I have felt a bit stuck lately, not just with regards to this blog but with the way I live my life. I am a persistent procrastinator and I am guilty of this in many aspects of life. It was a prominent pattern when I was a student. Each night after a dissatisfactory day of avoiding work I would carve out a master plan for the next day to make up for the previous months of scatty, inconsistent studying. Inevitably, I ignored by alarm clock and distracted myself with a myriad of “urgent” tasks such as:
- ordering face cream
- salvaging wax from candles to make another smaller candle to avoid wastage (and to get a higher burn time for your money 😉)
- Ordering more candles to create a “study ambience”
- Researching all the best tools of productivity – bullet journals, the Pomodoro technique, time batching
- Reading the list of people who died in 2018 on Wikipedia.
- Watching “Study With Me” YouTube videos
- Researching all the actors that were in the film I watched the night before
- Reading all the How-To’s on how to be a Grade A student
- Making a playlist of Study Music
And so the pattern repeated and I became more and more convinced that I was stupid and lazy and not cut out for university and any other self critical adjective you can come up with.
Skip forward more than 2 years. I now work a full time job. I read a lot of Personal Development books and recently, as many people do at the start of a New Year, I have spent a lot of time thinking about how great my life would be if I could just cut out certain “bad” habits and incorporate healthy habits into my day-to-day lifestyle. I did the same in the middle of the summer 2020 and again in October, always coming up with the same 5-6 resolutions or “Healthy Habits”. Making plans and setting goals never fails to make me feel fulfilled and optimistic, for a short time anyway. In his book, Atomic Habits1, James Clear refers to this as being “in motion” i.e. in the planning stages. He posits that in forming good habits, however, this is not the same as taking action.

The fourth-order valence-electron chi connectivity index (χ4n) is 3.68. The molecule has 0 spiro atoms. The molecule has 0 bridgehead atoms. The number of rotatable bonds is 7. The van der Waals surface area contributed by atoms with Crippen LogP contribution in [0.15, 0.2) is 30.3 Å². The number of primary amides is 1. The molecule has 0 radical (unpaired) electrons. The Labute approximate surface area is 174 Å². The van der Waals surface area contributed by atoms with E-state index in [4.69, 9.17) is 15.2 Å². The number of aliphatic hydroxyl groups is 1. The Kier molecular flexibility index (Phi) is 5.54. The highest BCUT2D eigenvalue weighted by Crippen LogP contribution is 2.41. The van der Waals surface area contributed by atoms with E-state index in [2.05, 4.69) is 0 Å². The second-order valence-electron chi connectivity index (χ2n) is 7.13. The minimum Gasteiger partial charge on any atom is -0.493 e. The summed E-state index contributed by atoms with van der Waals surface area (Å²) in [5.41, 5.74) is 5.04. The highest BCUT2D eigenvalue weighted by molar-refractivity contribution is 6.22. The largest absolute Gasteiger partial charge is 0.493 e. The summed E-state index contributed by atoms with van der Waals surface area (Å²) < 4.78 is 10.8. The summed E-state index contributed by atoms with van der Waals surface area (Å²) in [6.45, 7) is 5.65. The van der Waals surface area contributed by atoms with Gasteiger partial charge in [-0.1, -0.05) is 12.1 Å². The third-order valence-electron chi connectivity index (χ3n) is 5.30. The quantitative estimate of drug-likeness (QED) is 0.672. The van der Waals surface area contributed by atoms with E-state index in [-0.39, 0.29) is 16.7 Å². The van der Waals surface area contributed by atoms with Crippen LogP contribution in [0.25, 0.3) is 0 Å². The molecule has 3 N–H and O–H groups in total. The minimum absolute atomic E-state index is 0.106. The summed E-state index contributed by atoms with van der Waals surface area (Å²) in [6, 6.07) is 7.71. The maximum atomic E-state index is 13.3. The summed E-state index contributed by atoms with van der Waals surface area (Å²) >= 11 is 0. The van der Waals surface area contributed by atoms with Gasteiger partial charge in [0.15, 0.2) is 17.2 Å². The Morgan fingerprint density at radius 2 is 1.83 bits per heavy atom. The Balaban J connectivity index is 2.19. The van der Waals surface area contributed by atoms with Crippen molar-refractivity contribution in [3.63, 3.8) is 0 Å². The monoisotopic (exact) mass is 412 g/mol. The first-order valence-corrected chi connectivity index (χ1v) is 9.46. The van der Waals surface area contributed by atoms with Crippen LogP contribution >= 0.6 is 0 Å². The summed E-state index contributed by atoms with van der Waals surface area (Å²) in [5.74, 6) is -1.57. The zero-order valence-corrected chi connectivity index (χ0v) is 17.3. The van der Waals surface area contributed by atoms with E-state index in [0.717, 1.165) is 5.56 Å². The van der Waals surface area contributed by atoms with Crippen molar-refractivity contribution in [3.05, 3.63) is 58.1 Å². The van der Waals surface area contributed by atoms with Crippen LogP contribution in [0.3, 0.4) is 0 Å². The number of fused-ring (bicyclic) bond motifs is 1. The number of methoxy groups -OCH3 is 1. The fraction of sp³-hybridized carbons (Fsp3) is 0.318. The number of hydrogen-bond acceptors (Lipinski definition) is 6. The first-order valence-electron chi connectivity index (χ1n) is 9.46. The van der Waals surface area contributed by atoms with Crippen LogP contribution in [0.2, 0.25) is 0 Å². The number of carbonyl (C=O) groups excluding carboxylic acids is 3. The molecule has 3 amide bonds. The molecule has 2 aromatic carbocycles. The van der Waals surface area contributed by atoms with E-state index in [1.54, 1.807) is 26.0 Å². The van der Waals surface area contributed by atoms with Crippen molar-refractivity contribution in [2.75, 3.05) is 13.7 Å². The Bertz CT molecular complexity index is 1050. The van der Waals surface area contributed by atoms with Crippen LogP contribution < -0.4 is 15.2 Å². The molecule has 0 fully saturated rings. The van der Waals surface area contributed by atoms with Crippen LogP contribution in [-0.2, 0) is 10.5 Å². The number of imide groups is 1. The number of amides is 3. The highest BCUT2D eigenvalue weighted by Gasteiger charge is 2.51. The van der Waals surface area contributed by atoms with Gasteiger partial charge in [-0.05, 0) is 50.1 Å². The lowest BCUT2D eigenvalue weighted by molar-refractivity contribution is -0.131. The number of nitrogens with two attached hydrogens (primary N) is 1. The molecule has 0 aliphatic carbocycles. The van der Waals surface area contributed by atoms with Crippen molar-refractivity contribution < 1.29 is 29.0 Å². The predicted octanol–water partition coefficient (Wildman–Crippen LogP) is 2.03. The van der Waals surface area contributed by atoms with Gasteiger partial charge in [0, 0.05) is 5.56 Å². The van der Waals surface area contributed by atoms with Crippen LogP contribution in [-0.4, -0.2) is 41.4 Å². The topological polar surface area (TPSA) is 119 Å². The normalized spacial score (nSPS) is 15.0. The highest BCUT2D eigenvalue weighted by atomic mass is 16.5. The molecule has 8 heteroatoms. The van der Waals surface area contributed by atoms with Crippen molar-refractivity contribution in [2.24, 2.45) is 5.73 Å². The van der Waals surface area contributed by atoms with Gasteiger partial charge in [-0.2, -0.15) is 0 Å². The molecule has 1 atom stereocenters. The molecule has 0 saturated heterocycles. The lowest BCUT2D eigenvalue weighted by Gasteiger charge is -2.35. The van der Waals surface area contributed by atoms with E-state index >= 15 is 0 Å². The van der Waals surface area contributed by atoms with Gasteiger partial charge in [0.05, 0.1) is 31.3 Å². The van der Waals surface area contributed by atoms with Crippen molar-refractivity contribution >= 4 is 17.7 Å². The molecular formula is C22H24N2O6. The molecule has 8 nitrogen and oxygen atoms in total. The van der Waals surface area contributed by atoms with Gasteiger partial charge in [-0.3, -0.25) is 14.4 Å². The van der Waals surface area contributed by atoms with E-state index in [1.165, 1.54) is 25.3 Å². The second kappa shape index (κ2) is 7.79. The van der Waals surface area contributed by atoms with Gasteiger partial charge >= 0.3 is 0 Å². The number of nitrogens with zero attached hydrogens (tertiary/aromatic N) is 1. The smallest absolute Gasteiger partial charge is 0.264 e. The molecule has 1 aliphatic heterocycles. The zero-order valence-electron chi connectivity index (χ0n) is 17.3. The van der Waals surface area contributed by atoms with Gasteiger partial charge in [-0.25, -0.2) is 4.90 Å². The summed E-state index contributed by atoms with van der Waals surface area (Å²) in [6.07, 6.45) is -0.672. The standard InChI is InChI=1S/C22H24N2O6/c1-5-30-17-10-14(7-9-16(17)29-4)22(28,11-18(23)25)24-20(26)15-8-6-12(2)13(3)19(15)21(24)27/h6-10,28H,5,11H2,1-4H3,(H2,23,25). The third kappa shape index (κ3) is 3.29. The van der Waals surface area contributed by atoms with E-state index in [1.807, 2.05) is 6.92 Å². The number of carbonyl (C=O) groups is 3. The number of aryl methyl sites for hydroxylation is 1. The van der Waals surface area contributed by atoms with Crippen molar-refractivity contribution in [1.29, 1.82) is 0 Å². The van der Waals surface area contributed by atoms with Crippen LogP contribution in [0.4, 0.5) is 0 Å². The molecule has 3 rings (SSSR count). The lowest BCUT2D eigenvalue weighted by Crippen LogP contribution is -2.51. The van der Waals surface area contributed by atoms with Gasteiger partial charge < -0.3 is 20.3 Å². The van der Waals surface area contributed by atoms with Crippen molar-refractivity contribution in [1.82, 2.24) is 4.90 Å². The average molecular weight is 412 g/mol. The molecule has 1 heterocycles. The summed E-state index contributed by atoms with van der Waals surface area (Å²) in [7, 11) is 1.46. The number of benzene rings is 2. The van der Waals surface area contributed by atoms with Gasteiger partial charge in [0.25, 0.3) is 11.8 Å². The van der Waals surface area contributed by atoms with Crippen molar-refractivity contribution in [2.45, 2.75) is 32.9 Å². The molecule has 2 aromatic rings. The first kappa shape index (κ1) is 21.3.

As for putting plans into action? I struggle. A case in point is this blog. It’s entirely for my own enjoyment, to gain skills, get me out of my comfort zone and is most simply, a creative outlet. Every time I write I get such a buzz from churning out probably nonsensical ideas. Regardless of it’s quality or relevance it’s a mood booster for me, I can’t explain fully – it just feels good. But still I write infrequently and inconsistently, which doesn’t really make any sense. Mr Clear1 provides us with the idea that the planning stages give us an impression of safety and we may subconsciously avoid venturing out to the action stages where there is a risk we may fail.
Fear of failing has definitely contributed to my procrastination in the past and I think there is still an element of this going on today. Therefore, to tackle this I have challenged myself to write anything and publish it, regardless of it’s quality or relevance. This haphazard blog post is the result of that experiment. If you have been patient enough to actually read this to the end, thank you very much!
P.S. Of course, I procrastinated on all my New Year goals to read Atomic Habits but I have no regrets because it resonated with me and I was able to gain a little self understanding. See – procrastination can be good sometimes.
A (rough) bibliography
- Clear J. Atomic Habits. Random House Business; 2018
2 thoughts on “Thoughts of a Persistent Procrastinator”
Ha! If only we could be awarded a diploma in Procrastination… age forty I’d have a PhD. And I used to do exactly the same at my uni. In my case self-worth issues. Me worhty of achieving grand results?? Surely no, so the more I procrastinate the longer I don’t have to find out which way it is. p.s. thank you for meditating with me 🙏🏻 – Monika